China's cen­tral bank chief says no ba­sis for fur­ther yuan de­val­u­a­tion

The Pak Banker - - FRONT PAGE -

China's Cen­tral Bank Gov­er­nor Zhou Xiaochuan said there was no ba­sis for fur­ther de­cline in the value of the yuan and dis­missed the need for stricter cap­i­tal con­trols to stem the out­flow of for­eign ex­change, ac­cord­ing to an in­ter­view pub­lished Satur­day in the main­land fi­nan­cial mag­a­zine, Caixin, lo­cal me­dia re­ported. As­sur­ing the pub­lic that the ex­change rate was ba­si­cally sta­ble against a bas­ket of cur­ren­cies, and the cap­i­tal out­flows seen in re­cent times were nor­mal, Zhou said China has am­ple for­eign ex­change hoards to ful­fill its trade com­mit­ments and to de­fend the sta­bil­ity of the Ren­minbi, South China Morn­ing Post re­ported. "It is nor­mal for for­eign re­serves to rise and fall as long as the fun­da­men­tals face no prob­lems," Zhou said in his first pub­lic com­ments on the bank's pol­icy since it de­val­ued the yuan by 2 per­cent in Au­gust. China's for­eign-ex­change re­serves shrank in Jan­uary to their low­est level since 2012, as the cen­tral bank con­tin­ues to sell large sums of U.S. dol­lars to prop up its cur­rency - cur­rently at a 5-year low. Chi­nese fi­nan­cial mar­kets will open Mon­day af­ter the week-long Lu­nar New Year hol­i­day. "Zhou's re­marks are timely, fill­ing a void in the mar­ket's un­der­stand­ing of China's strat­egy on the ex­change rate at a crit­i­cal mo­ment," Tom Or­lik, Bloomberg In­tel­li­gence's Chief Asia Econ­o­mist, told Bloomberg.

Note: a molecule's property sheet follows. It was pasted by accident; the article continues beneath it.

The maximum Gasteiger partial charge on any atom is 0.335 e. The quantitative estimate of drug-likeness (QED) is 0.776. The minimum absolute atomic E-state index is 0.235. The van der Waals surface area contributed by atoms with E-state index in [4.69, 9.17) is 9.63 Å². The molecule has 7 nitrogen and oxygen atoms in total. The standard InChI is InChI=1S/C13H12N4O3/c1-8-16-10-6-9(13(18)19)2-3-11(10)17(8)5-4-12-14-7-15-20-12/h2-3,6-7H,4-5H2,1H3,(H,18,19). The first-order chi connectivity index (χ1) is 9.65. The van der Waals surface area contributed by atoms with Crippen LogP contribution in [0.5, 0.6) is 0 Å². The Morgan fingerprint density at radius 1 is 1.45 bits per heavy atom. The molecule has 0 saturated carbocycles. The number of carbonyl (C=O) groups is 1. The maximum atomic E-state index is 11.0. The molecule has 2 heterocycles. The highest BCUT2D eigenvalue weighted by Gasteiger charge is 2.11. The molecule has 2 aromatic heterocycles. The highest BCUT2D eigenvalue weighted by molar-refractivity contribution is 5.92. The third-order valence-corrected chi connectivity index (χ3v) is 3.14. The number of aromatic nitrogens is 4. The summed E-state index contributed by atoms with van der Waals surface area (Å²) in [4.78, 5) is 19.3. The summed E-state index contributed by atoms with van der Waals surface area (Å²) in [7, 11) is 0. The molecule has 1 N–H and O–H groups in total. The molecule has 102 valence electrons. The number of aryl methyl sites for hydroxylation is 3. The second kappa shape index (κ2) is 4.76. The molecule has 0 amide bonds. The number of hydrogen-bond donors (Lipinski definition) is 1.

Zhou also said that China has no in­cen­tive to de­pre­ci­ate the cur­rency to boost net ex­ports. Ac­cord­ing to him, the coun­try is com­mit­ted to mak­ing progress with ex­change-rate re­form dur­ing its 13th Five-Year Plan, re­ly­ing more on the mar­ket to de­ter­mine prices. Zhou also warned that the bank will not let "spec­u­la­tive forces dom­i­nate mar­ket sen­ti­ment." Ac­cord­ing to es­ti­mates from Bloomberg In­tel­li­gence, cap­i­tal out­flows from China in 2015 amounted to about $1 tril­lion last year - more than seven times of the money that left the coun­try in 2014. China's cen­tral bank has in­creased its in­ter­ven­tion in the cur­rency, stock and debt mar­kets in its ef­forts to stem the ex­o­dus of cap­i­tal. In De­cem­ber, the bank stepped in to the Hong Kong cur­rency mar­ket af­ter the yuan's off­shore ex­change rate sank 2.9 per­cent lower than the ex­change rate in the main­land.

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